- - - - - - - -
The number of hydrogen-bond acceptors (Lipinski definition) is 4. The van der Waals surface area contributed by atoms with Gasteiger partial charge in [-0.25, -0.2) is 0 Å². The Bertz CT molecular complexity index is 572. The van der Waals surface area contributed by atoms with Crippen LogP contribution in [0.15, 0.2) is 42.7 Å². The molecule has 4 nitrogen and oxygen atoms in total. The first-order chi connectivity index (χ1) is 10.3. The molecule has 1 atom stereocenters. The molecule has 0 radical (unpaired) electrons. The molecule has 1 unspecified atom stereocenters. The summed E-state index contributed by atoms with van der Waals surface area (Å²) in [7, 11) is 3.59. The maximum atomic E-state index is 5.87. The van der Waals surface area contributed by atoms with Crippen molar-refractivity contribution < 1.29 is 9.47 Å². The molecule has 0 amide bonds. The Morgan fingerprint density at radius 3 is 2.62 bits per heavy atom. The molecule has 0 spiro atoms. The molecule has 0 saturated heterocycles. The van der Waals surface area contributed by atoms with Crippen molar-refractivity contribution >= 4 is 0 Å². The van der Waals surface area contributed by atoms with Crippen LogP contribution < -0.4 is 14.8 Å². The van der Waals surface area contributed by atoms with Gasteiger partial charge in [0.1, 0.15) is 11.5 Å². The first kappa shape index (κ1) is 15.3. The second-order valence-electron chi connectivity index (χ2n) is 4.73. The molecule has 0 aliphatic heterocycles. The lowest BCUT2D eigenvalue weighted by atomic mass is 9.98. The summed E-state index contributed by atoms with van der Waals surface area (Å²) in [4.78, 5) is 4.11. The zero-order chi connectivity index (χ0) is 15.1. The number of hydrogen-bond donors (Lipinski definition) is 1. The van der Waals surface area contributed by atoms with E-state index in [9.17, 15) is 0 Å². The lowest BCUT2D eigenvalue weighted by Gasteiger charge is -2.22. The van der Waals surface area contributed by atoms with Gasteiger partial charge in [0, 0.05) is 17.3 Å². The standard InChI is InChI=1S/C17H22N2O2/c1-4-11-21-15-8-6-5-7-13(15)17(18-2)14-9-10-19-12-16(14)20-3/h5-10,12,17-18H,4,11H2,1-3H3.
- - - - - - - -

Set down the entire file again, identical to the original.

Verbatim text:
The number of hydrogen-bond acceptors (Lipinski definition) is 4. The van der Waals surface area contributed by atoms with Gasteiger partial charge in [-0.25, -0.2) is 0 Å². The Bertz CT molecular complexity index is 572. The van der Waals surface area contributed by atoms with Crippen LogP contribution in [0.15, 0.2) is 42.7 Å². The molecule has 4 nitrogen and oxygen atoms in total. The first-order chi connectivity index (χ1) is 10.3. The molecule has 1 atom stereocenters. The molecule has 0 radical (unpaired) electrons. The molecule has 1 unspecified atom stereocenters. The summed E-state index contributed by atoms with van der Waals surface area (Å²) in [7, 11) is 3.59. The maximum atomic E-state index is 5.87. The van der Waals surface area contributed by atoms with Crippen molar-refractivity contribution < 1.29 is 9.47 Å². The molecule has 0 amide bonds. The Morgan fingerprint density at radius 3 is 2.62 bits per heavy atom. The molecule has 0 spiro atoms. The molecule has 0 saturated heterocycles. The van der Waals surface area contributed by atoms with Crippen molar-refractivity contribution >= 4 is 0 Å². The van der Waals surface area contributed by atoms with Crippen LogP contribution < -0.4 is 14.8 Å². The van der Waals surface area contributed by atoms with Gasteiger partial charge in [0.1, 0.15) is 11.5 Å². The first kappa shape index (κ1) is 15.3. The second-order valence-electron chi connectivity index (χ2n) is 4.73. The molecule has 0 aliphatic heterocycles. The lowest BCUT2D eigenvalue weighted by atomic mass is 9.98. The summed E-state index contributed by atoms with van der Waals surface area (Å²) in [4.78, 5) is 4.11. The zero-order chi connectivity index (χ0) is 15.1. The number of hydrogen-bond donors (Lipinski definition) is 1. The van der Waals surface area contributed by atoms with E-state index in [9.17, 15) is 0 Å². The lowest BCUT2D eigenvalue weighted by Gasteiger charge is -2.22. The van der Waals surface area contributed by atoms with Gasteiger partial charge in [0, 0.05) is 17.3 Å². The standard InChI is InChI=1S/C17H22N2O2/c1-4-11-21-15-8-6-5-7-13(15)17(18-2)14-9-10-19-12-16(14)20-3/h5-10,12,17-18H,4,11H2,1-3H3.